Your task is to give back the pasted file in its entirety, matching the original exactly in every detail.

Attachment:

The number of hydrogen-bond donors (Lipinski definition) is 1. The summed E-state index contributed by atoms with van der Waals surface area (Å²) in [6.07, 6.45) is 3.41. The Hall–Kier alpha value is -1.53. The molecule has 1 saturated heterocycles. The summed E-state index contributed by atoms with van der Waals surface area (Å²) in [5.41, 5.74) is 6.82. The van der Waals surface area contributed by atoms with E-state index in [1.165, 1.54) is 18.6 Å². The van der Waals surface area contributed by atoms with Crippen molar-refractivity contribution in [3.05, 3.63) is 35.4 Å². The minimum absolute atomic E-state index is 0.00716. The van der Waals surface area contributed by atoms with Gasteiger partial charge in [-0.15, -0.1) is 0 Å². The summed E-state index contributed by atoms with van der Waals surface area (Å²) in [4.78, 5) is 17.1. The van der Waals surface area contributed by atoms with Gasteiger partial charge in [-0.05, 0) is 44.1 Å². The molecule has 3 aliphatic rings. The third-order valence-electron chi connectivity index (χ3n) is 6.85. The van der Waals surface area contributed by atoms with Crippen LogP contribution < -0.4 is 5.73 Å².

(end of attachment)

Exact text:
The number of hydrogen-bond donors (Lipinski definition) is 1. The summed E-state index contributed by atoms with van der Waals surface area (Å²) in [6.07, 6.45) is 3.41. The Hall–Kier alpha value is -1.53. The molecule has 1 saturated heterocycles. The summed E-state index contributed by atoms with van der Waals surface area (Å²) in [5.41, 5.74) is 6.82. The van der Waals surface area contributed by atoms with E-state index in [1.165, 1.54) is 18.6 Å². The van der Waals surface area contributed by atoms with Crippen molar-refractivity contribution in [3.05, 3.63) is 35.4 Å². The minimum absolute atomic E-state index is 0.00716. The van der Waals surface area contributed by atoms with Gasteiger partial charge in [-0.15, -0.1) is 0 Å². The summed E-state index contributed by atoms with van der Waals surface area (Å²) in [4.78, 5) is 17.1. The van der Waals surface area contributed by atoms with Gasteiger partial charge in [-0.05, 0) is 44.1 Å². The molecule has 3 aliphatic rings. The third-order valence-electron chi connectivity index (χ3n) is 6.85. The van der Waals surface area contributed by atoms with Crippen LogP contribution < -0.4 is 5.73 Å².